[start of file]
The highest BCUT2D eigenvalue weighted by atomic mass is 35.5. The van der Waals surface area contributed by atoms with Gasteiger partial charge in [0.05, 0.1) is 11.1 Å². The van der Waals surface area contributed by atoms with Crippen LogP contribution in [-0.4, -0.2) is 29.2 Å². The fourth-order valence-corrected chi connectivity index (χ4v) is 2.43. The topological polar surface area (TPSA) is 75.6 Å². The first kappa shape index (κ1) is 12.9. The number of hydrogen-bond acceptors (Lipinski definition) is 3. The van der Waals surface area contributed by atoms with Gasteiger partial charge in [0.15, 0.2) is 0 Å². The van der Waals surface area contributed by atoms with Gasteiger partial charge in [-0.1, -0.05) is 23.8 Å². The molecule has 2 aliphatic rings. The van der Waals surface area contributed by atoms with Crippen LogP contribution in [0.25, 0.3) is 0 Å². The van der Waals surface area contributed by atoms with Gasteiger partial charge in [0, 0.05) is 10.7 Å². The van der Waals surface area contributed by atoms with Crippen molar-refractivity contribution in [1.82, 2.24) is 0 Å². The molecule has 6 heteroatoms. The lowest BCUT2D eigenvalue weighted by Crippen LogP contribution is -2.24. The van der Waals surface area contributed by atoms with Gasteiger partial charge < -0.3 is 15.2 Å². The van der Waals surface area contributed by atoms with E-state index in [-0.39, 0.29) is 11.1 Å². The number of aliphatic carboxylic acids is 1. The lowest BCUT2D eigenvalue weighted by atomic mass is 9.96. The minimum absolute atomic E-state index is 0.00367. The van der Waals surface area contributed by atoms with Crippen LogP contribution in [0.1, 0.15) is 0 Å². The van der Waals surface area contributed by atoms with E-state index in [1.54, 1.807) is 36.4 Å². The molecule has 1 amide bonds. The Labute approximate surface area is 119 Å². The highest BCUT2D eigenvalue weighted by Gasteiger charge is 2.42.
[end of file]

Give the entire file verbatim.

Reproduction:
The highest BCUT2D eigenvalue weighted by atomic mass is 35.5. The van der Waals surface area contributed by atoms with Gasteiger partial charge in [0.05, 0.1) is 11.1 Å². The van der Waals surface area contributed by atoms with Crippen LogP contribution in [-0.4, -0.2) is 29.2 Å². The fourth-order valence-corrected chi connectivity index (χ4v) is 2.43. The topological polar surface area (TPSA) is 75.6 Å². The first kappa shape index (κ1) is 12.9. The number of hydrogen-bond acceptors (Lipinski definition) is 3. The van der Waals surface area contributed by atoms with Gasteiger partial charge in [0.15, 0.2) is 0 Å². The van der Waals surface area contributed by atoms with Gasteiger partial charge in [-0.1, -0.05) is 23.8 Å². The molecule has 2 aliphatic rings. The van der Waals surface area contributed by atoms with Crippen LogP contribution in [0.25, 0.3) is 0 Å². The van der Waals surface area contributed by atoms with Gasteiger partial charge in [0, 0.05) is 10.7 Å². The van der Waals surface area contributed by atoms with Crippen molar-refractivity contribution in [1.82, 2.24) is 0 Å². The molecule has 6 heteroatoms. The lowest BCUT2D eigenvalue weighted by Crippen LogP contribution is -2.24. The van der Waals surface area contributed by atoms with Gasteiger partial charge < -0.3 is 15.2 Å². The van der Waals surface area contributed by atoms with E-state index in [-0.39, 0.29) is 11.1 Å². The number of aliphatic carboxylic acids is 1. The lowest BCUT2D eigenvalue weighted by atomic mass is 9.96. The minimum absolute atomic E-state index is 0.00367. The van der Waals surface area contributed by atoms with Crippen LogP contribution in [0.1, 0.15) is 0 Å². The van der Waals surface area contributed by atoms with E-state index in [1.54, 1.807) is 36.4 Å². The molecule has 1 amide bonds. The Labute approximate surface area is 119 Å². The highest BCUT2D eigenvalue weighted by Gasteiger charge is 2.42.